In short, art represents the power to make known and acceptable by making beautiful - to reveal the Real as accessible by masking it as recognizable. This stands in direct opposition to the power of science to "disclose as-is", which is simply the invocation of formless force into the image of the world, brutalizing, making unaccessible to ethical being, "objectifying" - reducing all to function of a purposeless inevitability, negating the general ground of being in the finalizing of its most artificially isolated set of consequences. So far, man has only been able to discern aesthetics in the apprehension of phenomena disclosed by science - not to subject the approach to science (the capacity to objectify, brutalize) to aesthetics, which is to subject force to form, which is to create in the sense of living (re: building, dwelling, thinking).

To apply the ethicizing, perspective-enabling power of art to the economic-political status quo requires a furthering of capitalistic thinking, not an anarchistic will to be free of the capitalistic machine. So I am not speaking of the individual and his art (in this sense I might agree that art has already disclosed thinking) but of society and its art. We can not, as a society, be free from "evil" or tyranny. "Society" is precisely what it means to be tyrannized. But tyranny by what? Largely a matter of (re)defining the will to comfort, and the means we use to battle for this comfort.

In this sense it will be useful to look at the classical word - how it defined itself in its most conservative form - its rituals and institutions. It was at ease with its will to dominate all other life, and was at ease by virtue of its ritualized institutions, its state-art. Enlightening state art might mean a return of the colonial spirit under different, more refined terms. It must mean the institutionalization of the will (of the west) to persist. Institutionalizing means to cast into form, which means forging into an aesthetics.

 

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PostSubject: Re: The Luciferian   Thu Apr 12, 2012 10:32 am

Then you believe in an objective aesthetic or that if an intersubjective aesthetic cannot be agreed unanimously upon, we will be forced to accept your aesthetic? Luciferian aside, this seems awfully fascist—removing the possibility for outward subjective valuation by force. "True" beauty—what is this? Who defines what is "truly" beautiful and is this in fact "truly" beautiful or merely what Mrs. Rand dictates is suitably labeled beautiful? "If man will not be free, we must force him to be free." In these cases, or even with Nietzsche's morality, these authoritative objects ("true", "free", "moral") lose their meaning; truth metamorphs to opinion, freedom to dog runs, morality to will, these words become denominations relative to the preference of the ruling power--Thrasymachus' justice. Celebrating the uncomfortable nature of high art—as it is practiced even today—is one thing, and a totalitarian rule over something as precious to an individual nature as art is quite another. But maybe I’m missing your point here, as you bring up culture.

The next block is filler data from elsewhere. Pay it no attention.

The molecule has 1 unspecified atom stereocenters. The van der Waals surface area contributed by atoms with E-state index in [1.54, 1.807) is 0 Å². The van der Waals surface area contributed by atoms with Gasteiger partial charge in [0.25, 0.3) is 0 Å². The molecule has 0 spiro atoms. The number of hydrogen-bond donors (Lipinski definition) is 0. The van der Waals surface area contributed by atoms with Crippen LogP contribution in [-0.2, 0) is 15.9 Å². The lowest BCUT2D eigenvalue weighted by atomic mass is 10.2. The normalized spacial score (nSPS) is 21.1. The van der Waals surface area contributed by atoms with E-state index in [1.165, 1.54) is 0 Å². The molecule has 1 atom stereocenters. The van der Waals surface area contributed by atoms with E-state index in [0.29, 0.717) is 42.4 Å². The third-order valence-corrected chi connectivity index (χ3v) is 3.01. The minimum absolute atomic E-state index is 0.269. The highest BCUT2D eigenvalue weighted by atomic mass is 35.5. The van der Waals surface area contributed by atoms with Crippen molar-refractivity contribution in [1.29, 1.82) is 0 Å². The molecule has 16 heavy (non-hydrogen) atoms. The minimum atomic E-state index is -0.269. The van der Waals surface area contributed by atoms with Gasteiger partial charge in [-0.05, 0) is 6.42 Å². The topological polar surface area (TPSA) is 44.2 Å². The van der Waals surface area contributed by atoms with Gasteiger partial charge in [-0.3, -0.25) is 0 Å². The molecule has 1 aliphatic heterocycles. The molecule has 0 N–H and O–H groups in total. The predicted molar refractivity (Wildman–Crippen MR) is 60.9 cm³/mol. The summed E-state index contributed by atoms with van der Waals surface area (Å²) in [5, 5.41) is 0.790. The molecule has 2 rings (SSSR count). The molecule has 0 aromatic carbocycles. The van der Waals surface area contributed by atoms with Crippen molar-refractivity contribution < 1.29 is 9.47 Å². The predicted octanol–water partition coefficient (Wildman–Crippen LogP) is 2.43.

So this aesthetic is not of the individual but of the cultural order? (and further it is to “celebrate the machine” whose tyranny we currently enjoy? We celebrate our own oppression? Is this like the field mouse who scurries to the cat so as to expedite his death, an ironic resignation, or what?) Do you mean to have us enforce some quasi-eugenics of art, a nationalist aesthetic like the Big Five did for the Russian Symphony (except they didn’t insinuate this aesthetic upon others)…I don’t know, I’m afraid I’m not clear on what you’re implying we do—or at least I hope I’m not. Art has a much greater purpose than Heidegger purports; more than cultural, more than economico-political, more than allegorical representation of the world, it is personal expression, an attempt to reach out and connect, to—for just an evanescent moment—escape this terminally solipsistic condition—and in this way its purpose, its telos, is infinitely discursive. Art isn’t something you can constrain; it’s an unbreakable horse, an inexpugnable force of human nature that will have its way…and what you seem to be describing feels akin to the US Corps of Engineers and the Mississippi River. It’s better to let it run its course…in my opinion.

 

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PostSubject: Re: The Luciferian   Thu Apr 12, 2012 1:24 pm